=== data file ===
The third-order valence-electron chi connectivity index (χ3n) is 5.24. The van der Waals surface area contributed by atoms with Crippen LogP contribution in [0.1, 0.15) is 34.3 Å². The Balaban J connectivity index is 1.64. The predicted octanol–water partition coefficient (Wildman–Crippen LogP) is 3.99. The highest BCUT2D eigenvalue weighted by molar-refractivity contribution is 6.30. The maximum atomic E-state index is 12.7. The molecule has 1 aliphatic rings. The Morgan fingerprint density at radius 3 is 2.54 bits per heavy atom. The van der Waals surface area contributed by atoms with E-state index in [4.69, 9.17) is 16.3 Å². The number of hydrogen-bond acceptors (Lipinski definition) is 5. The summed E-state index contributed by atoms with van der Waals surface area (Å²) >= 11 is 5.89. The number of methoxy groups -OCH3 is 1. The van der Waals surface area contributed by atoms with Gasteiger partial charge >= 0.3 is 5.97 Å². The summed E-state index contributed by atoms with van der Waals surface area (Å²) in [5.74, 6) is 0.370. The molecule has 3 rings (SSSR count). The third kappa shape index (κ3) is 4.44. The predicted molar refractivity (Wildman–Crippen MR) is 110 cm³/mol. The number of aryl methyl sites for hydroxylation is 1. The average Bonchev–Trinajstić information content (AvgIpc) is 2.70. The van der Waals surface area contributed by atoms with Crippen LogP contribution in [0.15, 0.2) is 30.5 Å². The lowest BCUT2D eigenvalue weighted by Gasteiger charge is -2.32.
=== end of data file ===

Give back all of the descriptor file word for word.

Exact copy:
The third-order valence-electron chi connectivity index (χ3n) is 5.24. The van der Waals surface area contributed by atoms with Crippen LogP contribution in [0.1, 0.15) is 34.3 Å². The Balaban J connectivity index is 1.64. The predicted octanol–water partition coefficient (Wildman–Crippen LogP) is 3.99. The highest BCUT2D eigenvalue weighted by molar-refractivity contribution is 6.30. The maximum atomic E-state index is 12.7. The molecule has 1 aliphatic rings. The Morgan fingerprint density at radius 3 is 2.54 bits per heavy atom. The van der Waals surface area contributed by atoms with E-state index in [4.69, 9.17) is 16.3 Å². The number of hydrogen-bond acceptors (Lipinski definition) is 5. The summed E-state index contributed by atoms with van der Waals surface area (Å²) >= 11 is 5.89. The number of methoxy groups -OCH3 is 1. The van der Waals surface area contributed by atoms with Gasteiger partial charge >= 0.3 is 5.97 Å². The summed E-state index contributed by atoms with van der Waals surface area (Å²) in [5.74, 6) is 0.370. The molecule has 3 rings (SSSR count). The third kappa shape index (κ3) is 4.44. The predicted molar refractivity (Wildman–Crippen MR) is 110 cm³/mol. The number of aryl methyl sites for hydroxylation is 1. The average Bonchev–Trinajstić information content (AvgIpc) is 2.70. The van der Waals surface area contributed by atoms with Crippen LogP contribution in [0.15, 0.2) is 30.5 Å². The lowest BCUT2D eigenvalue weighted by Gasteiger charge is -2.32.